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High Energy Drinks and Breastfeeding

As Energy drinks gain in popularity, many people, including breastfeeding mothers, are questioning their safety. The high caffeine content in these drinks can be a concern for breastfed infants. While caffeine, when used in moderation, is generally considered safe for most breastfeeding mothers, some infants can be very sensitive to it.  Signs and symptoms of caffeine stimulation in a baby include rapid heart rate, fussiness, and insomnia. While it is true that caffeine may be used clinically in preterm infants to treat neonatal apnea, these babies are closely monitored for adverse effects. 

Caffeine has a long half-life in infants and can transfer to some degree in milk.  As infants get older, they can metabolize caffeine more efficiently and the half- life of the drug is decreased.  The half-life of caffeine in a newborn is approximately 120 hours and decreases to 14 hours at 3-5 months of age.

The American Academy of Pediatrics considers it safe to consume small amounts of caffeine while breastfeeding.  However, it is recommended for women to limit their daily consumption to less than three cups of coffee per day.   Even this may be too much for some infants and mothers simply need to watch their individual infants for side effects and act accordingly. This will help prevent irritability and difficulty sleeping as seen in some infants.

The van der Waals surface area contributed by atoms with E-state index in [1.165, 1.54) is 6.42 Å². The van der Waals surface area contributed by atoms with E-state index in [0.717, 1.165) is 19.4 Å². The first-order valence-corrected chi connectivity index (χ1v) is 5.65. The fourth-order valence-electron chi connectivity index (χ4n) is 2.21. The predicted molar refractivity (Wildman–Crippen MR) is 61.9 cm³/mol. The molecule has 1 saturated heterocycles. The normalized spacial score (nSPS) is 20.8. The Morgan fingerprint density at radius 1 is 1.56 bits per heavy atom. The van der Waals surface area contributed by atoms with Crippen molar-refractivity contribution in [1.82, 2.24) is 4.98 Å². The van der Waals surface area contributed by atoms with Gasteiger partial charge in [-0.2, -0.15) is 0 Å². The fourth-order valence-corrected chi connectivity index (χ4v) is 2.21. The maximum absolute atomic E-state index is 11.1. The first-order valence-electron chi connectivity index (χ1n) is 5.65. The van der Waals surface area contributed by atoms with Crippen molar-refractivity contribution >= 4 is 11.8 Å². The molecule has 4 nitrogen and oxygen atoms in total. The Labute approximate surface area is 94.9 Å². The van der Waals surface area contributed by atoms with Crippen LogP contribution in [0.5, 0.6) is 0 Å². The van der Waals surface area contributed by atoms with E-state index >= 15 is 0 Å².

Caffeine should be used with extreme caution by mothers breastfeeding infants known to have pre-existing arrhythmias, increased QT interval, and gastroesophageal reflux.  The symptoms can be exacerbated by caffeine.

The following is a list of commonly used energy drinks and their caffeine content.   We have included one alcohol/caffeinated drink, Four Loko, that has been commonly used, although certainly not recommended for use in pregnant or breastfeeding mothers.  Four Loko has chosen to remove caffeine from its alcoholic beverages.  For a more complete list of caffeinated drinks on the market go to

The caffeine content was obtained from the product label and/or the manufacturers website.